In the future, it will be increasingly rare for us to sit behind the wheel of a vehicle. We will all use a combination of train, bicycle, car and bus to make our journeys. But what does this “multi-modality” mean for our current understanding of mobility? And what kind of effect will it have on us?
Like all young men of his age, he registered at the driving school of his small town as soon as the legal age for driving dawned on the horizon. 21 driving lessons, endless theory lessons and one sweaty examination later, he finally gripped that big gray card in his hand, the one that Germans casually called the “rag” at the time – it may have been a very large official document that did indeed look like a gray rag, but calling it that was a blatant understatement, given the truly magical aura that the driving license possessed among his peers. “The driving license,” says Frank Wolter, “was an insignia of freedom, independence and adulthood , bar none. That’s why every single one of us youngsters did everything possible to legally qualify to drive a car, exactly on our 18th birthday.”
Today, a move, two children and 25 years later, Wolter usually only gets behind the wheel for shopping or weekend jaunts. Most of the time, his old Golf rusts silently away in front of his Berlin apartment building. He takes the S-Bahn (city train) to work, uses a bicycle or car sharing vehicle for longer distances, and for traveling with the family he uses taxis, planes, trains, or a combination of these. Frank Wolter, 43 years old and a transport researcher at the InnoZ, Berlin Innovation Center for Mobility and Societal Change, is right in line with today’s trend, because the era in which you were either a car owner, cyclist or public transport user, thinking in travel cycle times and the range of “your” means of transport, is coming to an end in many places.
The “intermodal mobility” phenomenon, that slightly awkward name invented by traffic planners, is not actually a movement against the car, but rather a decision for a more pragmatic choice of transport mode. And “transportation hopping” is also not exactly an innovation: in the Middle Ages, a merchant would be driven in a two-horse carriage to the harbor, where he got on a ship and sailed to the next trading post. He would then reach his final destination on horseback. Voilà… intermodal travel!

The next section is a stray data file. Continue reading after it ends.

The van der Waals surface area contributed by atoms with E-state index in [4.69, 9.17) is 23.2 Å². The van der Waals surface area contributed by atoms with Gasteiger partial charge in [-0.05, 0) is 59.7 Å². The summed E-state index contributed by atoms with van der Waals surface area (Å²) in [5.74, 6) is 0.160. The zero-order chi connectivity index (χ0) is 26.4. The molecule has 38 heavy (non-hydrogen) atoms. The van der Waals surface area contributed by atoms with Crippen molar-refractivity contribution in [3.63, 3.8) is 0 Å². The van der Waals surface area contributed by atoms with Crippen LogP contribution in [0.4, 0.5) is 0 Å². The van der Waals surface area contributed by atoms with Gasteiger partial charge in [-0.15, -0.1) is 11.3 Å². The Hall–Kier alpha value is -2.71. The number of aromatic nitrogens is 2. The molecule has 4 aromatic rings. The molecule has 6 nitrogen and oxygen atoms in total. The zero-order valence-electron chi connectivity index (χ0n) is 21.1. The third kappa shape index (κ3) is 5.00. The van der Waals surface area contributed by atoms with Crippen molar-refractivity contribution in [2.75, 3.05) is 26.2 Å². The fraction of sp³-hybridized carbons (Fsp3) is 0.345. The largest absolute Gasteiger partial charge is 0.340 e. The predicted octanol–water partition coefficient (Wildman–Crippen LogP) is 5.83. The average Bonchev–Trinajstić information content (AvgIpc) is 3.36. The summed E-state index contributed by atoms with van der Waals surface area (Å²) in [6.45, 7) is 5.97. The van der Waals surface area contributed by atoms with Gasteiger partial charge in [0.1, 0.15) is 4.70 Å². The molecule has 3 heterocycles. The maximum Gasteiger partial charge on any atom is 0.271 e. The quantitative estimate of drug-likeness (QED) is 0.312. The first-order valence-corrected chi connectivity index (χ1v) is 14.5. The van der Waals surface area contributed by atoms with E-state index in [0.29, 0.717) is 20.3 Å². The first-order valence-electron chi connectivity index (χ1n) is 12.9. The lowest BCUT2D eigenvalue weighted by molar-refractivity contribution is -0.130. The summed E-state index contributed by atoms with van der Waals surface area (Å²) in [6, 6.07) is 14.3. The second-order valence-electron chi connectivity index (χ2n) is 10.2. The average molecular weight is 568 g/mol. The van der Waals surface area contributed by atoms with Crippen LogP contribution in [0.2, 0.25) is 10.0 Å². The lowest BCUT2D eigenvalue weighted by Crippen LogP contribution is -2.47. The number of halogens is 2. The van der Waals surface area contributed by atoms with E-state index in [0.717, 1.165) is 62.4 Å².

If you live in the city you can get around very well without a car. If you nevertheless insist on driving, you’ll be beset by an increasing number of restrictions such as environmental zones, city tolls and temporary driving bans, the likes of which are being imposed on smog-contaminated Chinese cities, for instance. City residents are demanding better air, larger green spaces, more comfortable quarters and a higher quality of life – and despite that, they still want to get from A to B fast. So how does that work?
It is quite possible that in a few years, the steering wheel will no longer be the classic circular, plastic-based and sewn-leather type – no, it will allow its users to get from A to B as quickly and as cheaply as possible, regardless of the mode of transport. Today, more than 40 million Germans carry steering instruments like this around with them. The only thing that’s missing is the intelligent software, and that is currently being programmed by the Technical University in Berlin, working jointly with other institutions.
In the “Distributed Artificial Intelligence Laboratory” of this TU, scientists are working on a new route planner that will unite the most diverse transport modes, routes and travel possibilities. Whoever wants to get from A to B will have everything available at a glance, instead of clicking through various apps. Currently, however, the project team “Intermodal Mobility Assistance for Cities” can access the data of only a handful of suppliers. Before more transport companies can join the project, it must be clarified which of the companies involved may manage the customer data and use it for advertising purposes: The platform on which a trip is requested? The mobility provider who carries out the trip? The payment service provider that handles the payment? Or all three?
The long-term goal of the Berlin researchers is a “super app”, where you store your data like driver’s license, payment terms and personal traits just once – and from then on you can see, book and pay for any connection you prefer. With a personal traffic control center like this, surfing by bus, train or car sharing would be as straightforward as starting and steering the private car today. There is one difference however; in many cases, intermodal transport will get you to your destination faster and smarter and you’ll feel more relaxed when you arrive.